- What `resources' do we wish to be employed `efficiently'
- What do we mean by `efficient'?

Recall that a decision problem takes as input a *finite length* binary string
and returns as output a *0* or a *1*, hence a decision problem

We measure the running time of an *algorithm* as the number of steps taken
on
inputs of length *n*

That is, if *A* is an algorithm (ADA program, say) that solves a decision problem, *f*,
the *running time* of *A* is a
function *R : N -> N*, so that *R( n )* is the
*worst-case number of steps taken on inputs of length n*.

The **Time Complexity** of a decision problem, *f*, is the *running time* of
the `best' algorithm *A* for *f*.

Thus we say that a decision problem, *f*, has

Thus we say that a decision problem, *f*, has

Thus we can define *complexity classes*, e.g.

*TIME ( n )* is the set of decision problems for which an algorithm running
in at most
*n* steps on inputs of length *n* exists.

*TIME ( n^2 )* is the set of decision problems for which an algorithm running in at most
*n^2* steps on inputs of length *n* exists.

*TIME ( 2^n )* is the set of decision problems for which an algorithm running in at most
*2^n* steps on inputs of length *n* exists.

And in general,

Which complexity classes correspond to decision problems with `efficient' (for run-time) algorithms?

Intuitively we regard an algorithm with worst-case run-time of *n*, *n^2*, *n^3*, etc
as being `efficient' since the time taken to return an answer for input of length *n*
is `acceptable' even for large values of *n*;
and the amount of additional computation
needed for inputs of length *n+1* does not `greatly exceed' the time on inputs of length *n*.

On the other hand, intuitively, we would regard an algorithm with worst-case run-time of
*2^n*, *3^n*, *n^n*, *n*, *n^{logn}*, etc as being *`inefficient'*
since even for moderate values of *n* the time taken to return an answer on
input of length
*n* is `unacceptable'; and the amount of additional computation
needed for inputs of length *n+1* considerably exceeds the time on inputs of length *n*.

How can we distinguish run-times in the second category from run-times in the first?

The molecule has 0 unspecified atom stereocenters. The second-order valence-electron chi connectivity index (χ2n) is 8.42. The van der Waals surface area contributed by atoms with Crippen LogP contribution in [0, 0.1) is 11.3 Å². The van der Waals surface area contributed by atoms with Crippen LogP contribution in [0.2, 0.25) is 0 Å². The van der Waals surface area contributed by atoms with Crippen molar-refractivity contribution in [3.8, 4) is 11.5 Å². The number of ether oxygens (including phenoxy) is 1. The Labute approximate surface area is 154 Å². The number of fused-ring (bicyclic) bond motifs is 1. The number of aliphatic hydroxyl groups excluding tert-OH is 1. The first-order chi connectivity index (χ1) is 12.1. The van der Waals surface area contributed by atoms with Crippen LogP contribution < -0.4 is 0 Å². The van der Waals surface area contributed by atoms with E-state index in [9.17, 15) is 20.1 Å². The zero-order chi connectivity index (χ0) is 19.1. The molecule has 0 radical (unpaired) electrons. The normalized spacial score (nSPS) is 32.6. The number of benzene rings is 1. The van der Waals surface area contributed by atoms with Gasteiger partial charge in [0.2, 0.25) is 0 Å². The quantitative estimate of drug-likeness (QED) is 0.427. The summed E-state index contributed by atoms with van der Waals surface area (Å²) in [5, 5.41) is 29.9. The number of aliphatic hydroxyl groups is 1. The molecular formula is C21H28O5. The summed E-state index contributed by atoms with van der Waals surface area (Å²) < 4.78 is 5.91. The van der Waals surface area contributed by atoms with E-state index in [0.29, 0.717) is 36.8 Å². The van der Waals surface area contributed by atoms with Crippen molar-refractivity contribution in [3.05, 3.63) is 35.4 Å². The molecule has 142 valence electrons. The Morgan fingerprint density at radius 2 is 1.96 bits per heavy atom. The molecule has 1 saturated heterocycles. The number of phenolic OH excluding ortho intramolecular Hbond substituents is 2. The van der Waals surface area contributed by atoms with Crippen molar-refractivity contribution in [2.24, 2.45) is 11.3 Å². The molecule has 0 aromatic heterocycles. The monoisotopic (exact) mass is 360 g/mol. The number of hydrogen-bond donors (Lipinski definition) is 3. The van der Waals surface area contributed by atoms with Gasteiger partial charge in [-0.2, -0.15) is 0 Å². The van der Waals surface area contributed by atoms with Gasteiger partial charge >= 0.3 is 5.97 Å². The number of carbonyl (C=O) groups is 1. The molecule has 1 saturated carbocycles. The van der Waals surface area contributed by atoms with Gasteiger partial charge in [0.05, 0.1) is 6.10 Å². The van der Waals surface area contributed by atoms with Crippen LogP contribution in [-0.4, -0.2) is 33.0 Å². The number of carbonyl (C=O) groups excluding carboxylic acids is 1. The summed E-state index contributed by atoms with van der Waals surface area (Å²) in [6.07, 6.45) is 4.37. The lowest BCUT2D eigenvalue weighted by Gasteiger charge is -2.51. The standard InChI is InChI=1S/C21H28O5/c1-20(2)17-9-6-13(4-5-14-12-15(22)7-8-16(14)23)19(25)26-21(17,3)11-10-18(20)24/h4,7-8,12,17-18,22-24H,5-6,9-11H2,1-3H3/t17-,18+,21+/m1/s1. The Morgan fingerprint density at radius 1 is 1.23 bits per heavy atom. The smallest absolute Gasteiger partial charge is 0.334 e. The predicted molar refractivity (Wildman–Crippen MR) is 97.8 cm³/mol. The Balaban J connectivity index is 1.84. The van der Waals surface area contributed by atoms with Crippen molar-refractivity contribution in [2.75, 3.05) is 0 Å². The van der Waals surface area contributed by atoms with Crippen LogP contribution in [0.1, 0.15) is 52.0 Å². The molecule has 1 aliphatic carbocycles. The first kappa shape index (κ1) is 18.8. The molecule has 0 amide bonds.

All of the run-times in the first category have the following property:

For each `efficient' run-time there is a constant, *k*, such that the running time
is at most *n^k* when *n* is large enough.

A decision problem, *f*, for which there is an algorithm taking at most *
n^k* steps
on inputs of length *n* (i.e. *f in TIME ( n^k )*) is called a

For each `inefficient' run-time there is **NO** constant, *k*, such that
the running time
is at most *n^k* when *n* is large enough.

A decision problem, *f*, for which there is **NO** algorithm taking at most *n^k* steps
on inputs of length *n* (i.e. *f is not in TIME ( n^k )*) is called a

There are very few `natural' examples of decision problems for which such *lower bounds*
have been proved.

A major open problem in Computational Complexity Theory is to develop arguments
by which
important computational problems can have their time complexity described *exactly*.

For `almost all' `interesting' problems no lower bound on Time Complexity larger
than
*OMEGA( n )* has been obtained.

Example Open Problems

We have seen that multiplication of 2 *n*-digit numbers has Time Complexity
at worst
*n^{log3}*. It is conjectured that

Multiplication of 2 *n by n* integer matrices can be done in time
*O(N^1.81)* (where *N = n^2*).
It is conjectured that

It is unknown whether there is a polynomial time algorithm that can determine if a
given *n*-digit number is a Prime Number.

It is unknown whether there is a polynomial time algorithm that will factorise an
*n* digit number.

Computational Complexity Theory involves a large number of subfields each of which is ultimately concerned with problems such as those above, e.g.

The study of the last field is over 50 years old.

It is convenient to use a single symbol to denote the class of all decision problems for which time efficient algorithms exist.

P = { f : f has a polynomial time algorithm }= Union over all k TIME ( n^k )